One thing that is unusual about Kieran Hebden’s take on electronic music as Four Tet is that it really seems to dance. The music, I mean. A lot of modern dance music is vainly repetitive, brutally over-compressed, and driven by simplistic ideas of tension and release that remind me of the line graphs I used to draw in algebra class. There is something depressing about such mechanical precision, something fatalistic about a climax you can spot from a mile away. Having my senses overloaded is not a shortcut for being impressed. And I’m not saying I don’t like Daft Punk, but it isn’t enough for a song to hit me in the face with drum machines and overdriven pyrotechnics. Shock and awe doesn’t cut it as a strategy for winning wars, and it isn’t enough as a strategy for making music either. There is no reason that humans shouldn’t be able to make dance music that reflects the sense of freedom and flexibility that you get from dancing, the sense you get from having a body and being able to move it.
It wouldn’t have made sense to mention dance music and Four Tet in the same paragraph in the early 00s, around the release of his second and third LPs, when music journalists were calling his stuff “folktronica.” He fought his way out of the critics’ trap with 2005’s all-too-appropriately titled Everything Ecstatic, and it is only in the last few years—after collaborations with everyone from Burial to polymath jazz drummer Steve Reid—that his real musical versatility has become evident. He has never made “dance music,” but it has always danced, from the stubborn but genial discontinuity between the keyboard loop and the sampled jazz drums in Rounds opener “Hands” to the kaleidoscopic exuberance that fills songs like Ecstatic’s “Sleep, Eat Food, Have Visions.” In his albums, sounds and textures come at you from all kinds of sources and from every direction: gritty hip-hop drums, chopped-up percussion field recordings, digital bleeps and bloops. They are all together, in the same room, late at night, a little drunk, not necessarily speaking the same dialect, but dancing together and having a great time anyway. It feels like a party, but only up to a certain point; you probably wouldn’t take “No More Mosquitoes” anywhere near a dance floor.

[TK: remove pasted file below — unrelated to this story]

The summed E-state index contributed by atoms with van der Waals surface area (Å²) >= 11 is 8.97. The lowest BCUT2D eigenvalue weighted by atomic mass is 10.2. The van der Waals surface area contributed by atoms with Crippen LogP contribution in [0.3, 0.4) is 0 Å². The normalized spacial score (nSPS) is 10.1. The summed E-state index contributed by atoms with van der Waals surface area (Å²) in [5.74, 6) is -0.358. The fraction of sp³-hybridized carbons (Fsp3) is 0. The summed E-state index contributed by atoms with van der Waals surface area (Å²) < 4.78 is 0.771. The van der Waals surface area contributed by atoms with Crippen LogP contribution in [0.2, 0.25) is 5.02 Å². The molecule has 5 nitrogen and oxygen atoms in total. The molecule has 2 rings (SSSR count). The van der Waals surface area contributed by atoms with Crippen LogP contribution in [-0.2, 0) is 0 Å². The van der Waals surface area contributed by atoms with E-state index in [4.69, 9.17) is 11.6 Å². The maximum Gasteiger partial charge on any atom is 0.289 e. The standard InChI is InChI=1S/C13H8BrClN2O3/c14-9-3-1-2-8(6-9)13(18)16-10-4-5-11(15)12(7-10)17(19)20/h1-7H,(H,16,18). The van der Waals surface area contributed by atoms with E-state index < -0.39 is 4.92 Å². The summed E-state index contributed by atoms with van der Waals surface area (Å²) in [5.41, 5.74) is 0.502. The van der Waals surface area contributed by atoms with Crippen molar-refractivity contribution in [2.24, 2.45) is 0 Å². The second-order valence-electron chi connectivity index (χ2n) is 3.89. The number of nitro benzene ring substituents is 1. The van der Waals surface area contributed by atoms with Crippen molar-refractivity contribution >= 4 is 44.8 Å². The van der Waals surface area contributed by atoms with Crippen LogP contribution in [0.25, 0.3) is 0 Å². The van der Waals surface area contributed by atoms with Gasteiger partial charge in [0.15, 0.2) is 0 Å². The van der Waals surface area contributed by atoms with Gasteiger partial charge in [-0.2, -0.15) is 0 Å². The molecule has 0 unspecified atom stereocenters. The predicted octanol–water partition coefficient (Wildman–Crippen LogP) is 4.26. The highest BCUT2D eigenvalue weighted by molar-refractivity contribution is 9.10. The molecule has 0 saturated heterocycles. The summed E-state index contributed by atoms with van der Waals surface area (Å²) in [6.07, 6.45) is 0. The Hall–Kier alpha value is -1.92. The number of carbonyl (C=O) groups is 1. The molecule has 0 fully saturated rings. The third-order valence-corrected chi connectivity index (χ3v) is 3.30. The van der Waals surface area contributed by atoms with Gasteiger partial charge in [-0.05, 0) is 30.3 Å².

Which brings us to the tail end of the last decade, which saw Hebden making one of his most unexpected moves yet: taking up residences in London clubs The End and Plastic People. Although his globe-trotting eclecticism is in full display in some of his recent DJ sets, the textures of There Is Love In You, his newest LP, are more limited in scope. There are more disembodied bits of vocal samples and layered synth arpeggios, and less material from African drum circles and folk records. The rhythmic pulse has lost none of its flexibility or complexity, but where the longer exploratory pieces on earlier albums would make restless shifts in direction, willing to fall apart at a moment’s notice, the rhythmic heartbeat on these pieces throbs with persistence. “Sing,” for example, piles an ever-shifting, shimmering array of female vocals and percussive synthesizer beeps atop a loop that sounds like it was written with a dance floor in mind.
None of it is very precise; some of the tracks have surprising rough edges, but the whole thing plays better that way. No one could ever accuse even the most straightforward pieces here of being rigid or lifeless; taut and soft-spoken “Circling” builds from a quiet bass drum heartbeat and a couple arpeggios to a choir of musical puzzle pieces, running at different speeds but synchronizing harmoniously. Sure, there is more “dance” in this album, but it is still not a dance album. “This Unfolds” shares the length and impressive scope of the single “Love Cry,” but borrows none of its urgency, preferring instead to unwrap its psychedelic gifts with a placid smile on its face. The whole set is energetic but not exhausting, stopping along the road to breathe and cleanse the palate.
Several of these tracks were club-tested, designed to sound as at home in a hall full of sweaty bodies as they do in a living room or through a set of headphones. In spite of all that, the record is notable for its humility. It is big, but without feeling grandiose. While Everything Ecstatic was bursting at the seams, bright and flashing with cacophony, Hebden doesn’t try to dazzle us with any sudden moves this time around. And the album is a joy, embracing the idea of dance music, not as a bare idea, but by virtue of having lived in it.